Media Contact: Jan Wenzel, 874-2116
Emerging issues in biotech industry to be discussed
at URIs Honors Colloquium
KINGSTON, R.I. -- October 15, 2002 -- A biotech industry leader, a bioethicist for Pfizer, and a cancer scientist will discuss the emerging ethical and social issues in the biotech industry at the University of Rhode Island on Tuesday, Oct. 22 at 7 p.m. in Room 271, Chafee Social Science Center. The discussion, part of the URI Honors Colloquium ongoing fall series "Genetic Technology and Public Policy in the New Millennium," will be moderated by Donald Letendre, dean of URIs College of Pharmacy. It is free and open to the public.
David Corbet is chief operating officer and director of Matritech, Inc., a publicly traded biotechnology company (Nasdaq: NMPS), and a leading developer of proteomics-based diagnostic products for the early detection of cancer.
Prior to joining Matritech, Corbet served as president and COO of T Cell Diagnostics, Inc., a subsidiary of T Cell Sciences, Inc. He graduated from URI in 1975 with a degree in zoology.
Elora Weringer, bioethics advisor in the Division of U.S. Science Policy and Public Affairs, Pfizer Global Research & Development, New London, Conn. will join Corbet in the discussion.
Her career includes a NIH funded assistant professorship of pathology at the University of Massachusetts Medical Center, Worcester and she has served as a senior research investigator for Pfizer Inc. working on the immunology of transplantation and autoimmune diabetes mellitus. She has contributed to three patents in immunosuppressive therapies for transplant rejection and is the author of numerous peer-reviewed scientific reports, book chapters, and reviews.
Her expertise in bioethics was furthered by an academic leave of absence from Pfizer Inc. for advanced studies in philosophy and bioethics at The School of Philosophy of the Catholic University of America, the Kennedy Institute of Ethics and The Center for Clinical Bioethics, Georgetown University. She also continued studies in moral philosophy at Providence College and was awarded a Founder Grant to conduct research at the Library of Congress, Washington, D.C. She has been an invited lecturer at many national and international symposiums as well as an invited respondent for ethical commentary.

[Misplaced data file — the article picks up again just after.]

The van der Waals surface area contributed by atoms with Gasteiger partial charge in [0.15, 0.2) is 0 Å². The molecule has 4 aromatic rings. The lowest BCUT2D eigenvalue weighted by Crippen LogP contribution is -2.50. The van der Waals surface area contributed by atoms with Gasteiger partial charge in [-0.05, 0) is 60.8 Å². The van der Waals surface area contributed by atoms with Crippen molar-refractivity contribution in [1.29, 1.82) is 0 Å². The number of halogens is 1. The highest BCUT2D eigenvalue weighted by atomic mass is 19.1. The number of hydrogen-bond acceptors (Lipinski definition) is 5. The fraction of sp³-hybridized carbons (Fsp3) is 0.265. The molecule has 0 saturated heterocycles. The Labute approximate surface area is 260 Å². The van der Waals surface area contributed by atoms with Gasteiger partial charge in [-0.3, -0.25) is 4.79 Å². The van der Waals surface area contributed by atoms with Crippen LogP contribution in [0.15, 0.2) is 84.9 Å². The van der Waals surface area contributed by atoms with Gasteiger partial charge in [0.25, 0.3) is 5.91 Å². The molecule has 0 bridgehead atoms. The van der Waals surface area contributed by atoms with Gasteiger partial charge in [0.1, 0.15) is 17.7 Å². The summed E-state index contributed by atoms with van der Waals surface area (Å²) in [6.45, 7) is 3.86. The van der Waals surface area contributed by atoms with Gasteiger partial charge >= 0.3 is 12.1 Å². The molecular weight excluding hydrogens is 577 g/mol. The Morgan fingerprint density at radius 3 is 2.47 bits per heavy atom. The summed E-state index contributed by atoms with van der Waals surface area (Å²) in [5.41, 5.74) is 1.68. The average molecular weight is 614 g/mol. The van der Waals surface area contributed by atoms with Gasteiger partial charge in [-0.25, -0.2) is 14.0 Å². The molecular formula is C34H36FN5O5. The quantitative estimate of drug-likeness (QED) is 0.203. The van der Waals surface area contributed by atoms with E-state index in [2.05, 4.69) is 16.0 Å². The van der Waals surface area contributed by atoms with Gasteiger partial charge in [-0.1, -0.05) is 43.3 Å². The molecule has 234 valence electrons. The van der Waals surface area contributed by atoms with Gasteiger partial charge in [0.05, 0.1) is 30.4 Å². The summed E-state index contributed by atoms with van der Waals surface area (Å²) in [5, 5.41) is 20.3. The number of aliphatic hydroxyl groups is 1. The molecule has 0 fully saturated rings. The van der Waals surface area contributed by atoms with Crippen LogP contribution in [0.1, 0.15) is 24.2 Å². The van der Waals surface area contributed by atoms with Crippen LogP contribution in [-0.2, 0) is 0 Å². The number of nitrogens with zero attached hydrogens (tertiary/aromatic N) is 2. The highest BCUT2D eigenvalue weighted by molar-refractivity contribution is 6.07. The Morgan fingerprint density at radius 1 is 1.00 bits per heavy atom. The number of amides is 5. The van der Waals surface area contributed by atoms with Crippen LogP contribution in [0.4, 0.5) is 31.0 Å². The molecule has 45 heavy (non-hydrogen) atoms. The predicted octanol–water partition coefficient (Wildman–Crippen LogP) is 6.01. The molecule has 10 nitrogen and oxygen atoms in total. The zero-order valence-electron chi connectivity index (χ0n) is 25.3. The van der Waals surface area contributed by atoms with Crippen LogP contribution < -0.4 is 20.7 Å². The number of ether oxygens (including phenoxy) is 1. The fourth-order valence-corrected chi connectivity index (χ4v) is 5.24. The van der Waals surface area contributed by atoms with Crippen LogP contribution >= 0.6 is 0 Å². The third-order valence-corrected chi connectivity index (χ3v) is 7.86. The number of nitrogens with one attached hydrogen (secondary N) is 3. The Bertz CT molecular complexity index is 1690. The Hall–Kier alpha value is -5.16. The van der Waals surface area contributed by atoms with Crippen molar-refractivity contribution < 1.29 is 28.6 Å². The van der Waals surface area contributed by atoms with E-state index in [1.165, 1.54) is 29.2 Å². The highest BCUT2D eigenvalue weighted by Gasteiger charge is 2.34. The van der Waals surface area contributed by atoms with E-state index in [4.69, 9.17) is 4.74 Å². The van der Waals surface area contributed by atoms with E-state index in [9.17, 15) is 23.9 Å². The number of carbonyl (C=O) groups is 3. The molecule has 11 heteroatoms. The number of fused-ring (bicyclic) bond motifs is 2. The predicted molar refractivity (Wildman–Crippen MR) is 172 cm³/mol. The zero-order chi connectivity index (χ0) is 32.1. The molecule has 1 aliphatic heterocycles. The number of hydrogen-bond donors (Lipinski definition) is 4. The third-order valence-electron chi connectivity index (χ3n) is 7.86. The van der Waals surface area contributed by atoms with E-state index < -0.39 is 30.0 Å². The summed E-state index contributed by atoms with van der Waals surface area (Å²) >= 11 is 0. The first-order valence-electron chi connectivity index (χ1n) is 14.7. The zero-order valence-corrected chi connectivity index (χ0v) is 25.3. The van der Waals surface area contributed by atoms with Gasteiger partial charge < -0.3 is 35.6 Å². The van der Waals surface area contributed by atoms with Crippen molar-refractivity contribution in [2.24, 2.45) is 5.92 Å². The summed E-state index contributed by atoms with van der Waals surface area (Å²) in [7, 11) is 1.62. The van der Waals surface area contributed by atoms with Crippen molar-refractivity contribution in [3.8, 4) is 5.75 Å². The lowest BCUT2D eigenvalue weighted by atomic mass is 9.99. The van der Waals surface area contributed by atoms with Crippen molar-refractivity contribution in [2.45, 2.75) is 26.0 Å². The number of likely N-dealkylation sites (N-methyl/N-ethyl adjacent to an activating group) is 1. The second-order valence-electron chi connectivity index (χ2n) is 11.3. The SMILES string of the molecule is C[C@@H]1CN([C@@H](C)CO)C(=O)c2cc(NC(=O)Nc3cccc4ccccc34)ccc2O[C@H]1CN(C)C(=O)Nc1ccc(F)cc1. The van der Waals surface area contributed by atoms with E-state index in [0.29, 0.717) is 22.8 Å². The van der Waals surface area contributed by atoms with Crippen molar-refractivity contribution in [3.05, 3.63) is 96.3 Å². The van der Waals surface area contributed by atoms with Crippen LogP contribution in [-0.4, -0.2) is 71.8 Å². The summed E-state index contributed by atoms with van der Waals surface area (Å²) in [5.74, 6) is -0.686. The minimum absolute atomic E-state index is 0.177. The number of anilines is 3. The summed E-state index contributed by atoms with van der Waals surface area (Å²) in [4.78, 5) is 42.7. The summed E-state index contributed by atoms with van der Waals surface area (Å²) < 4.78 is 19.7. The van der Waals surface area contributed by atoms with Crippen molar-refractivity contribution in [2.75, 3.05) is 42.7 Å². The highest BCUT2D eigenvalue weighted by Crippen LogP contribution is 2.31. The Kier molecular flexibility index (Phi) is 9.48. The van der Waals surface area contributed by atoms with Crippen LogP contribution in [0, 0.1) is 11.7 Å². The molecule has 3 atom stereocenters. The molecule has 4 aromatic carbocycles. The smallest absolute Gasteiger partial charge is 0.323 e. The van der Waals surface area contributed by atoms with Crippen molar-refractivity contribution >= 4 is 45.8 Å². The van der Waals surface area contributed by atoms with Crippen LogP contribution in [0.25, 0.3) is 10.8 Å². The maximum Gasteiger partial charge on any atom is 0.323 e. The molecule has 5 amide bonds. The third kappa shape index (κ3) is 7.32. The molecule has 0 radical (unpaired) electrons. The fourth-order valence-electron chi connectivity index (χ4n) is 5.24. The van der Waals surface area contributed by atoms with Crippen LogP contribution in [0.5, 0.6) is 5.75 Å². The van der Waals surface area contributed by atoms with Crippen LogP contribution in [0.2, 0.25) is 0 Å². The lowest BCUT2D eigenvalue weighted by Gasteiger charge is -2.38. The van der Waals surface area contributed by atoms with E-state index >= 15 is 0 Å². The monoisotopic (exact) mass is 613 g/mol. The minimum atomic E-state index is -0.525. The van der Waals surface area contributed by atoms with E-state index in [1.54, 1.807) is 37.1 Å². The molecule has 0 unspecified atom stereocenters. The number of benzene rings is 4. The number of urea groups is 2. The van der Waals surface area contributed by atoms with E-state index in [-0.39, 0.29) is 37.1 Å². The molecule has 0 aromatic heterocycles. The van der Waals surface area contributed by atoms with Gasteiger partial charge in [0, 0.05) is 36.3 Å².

Sally E. Spence, a staff scientist at the Mouse Center Genetics Program, Frederick Cancer Research and Development Center, National Cancer Institute, National Institutes of Health, Frederick Maryland, can respond to the role genes play in cancer. A 1976 URI zoology graduate, Spence earned her Ph.D. in human genetics and development from Columbia University.
Major sponsors for the colloquium series are URIs Honors Program, The URI Foundation, Theta Chi Fraternity, The Providence Journal, the Rhode Island Committee for the Humanities, the Joan Irvine Smith and Athalie R. Clarke Foundation, and the URIs Presidents Office. Additional sponsors include URIs Offices of the Provost and the dean of Arts and Sciences, College of Nursing, Student Entertainment Committee, the Multicultural Center, the John Hazen White Sr. Center for Ethics and Public Service, the URI Alumni Association, the Department of Communications/News Bureau and Matritech.
For more information, Honors Program, 401-874-2303.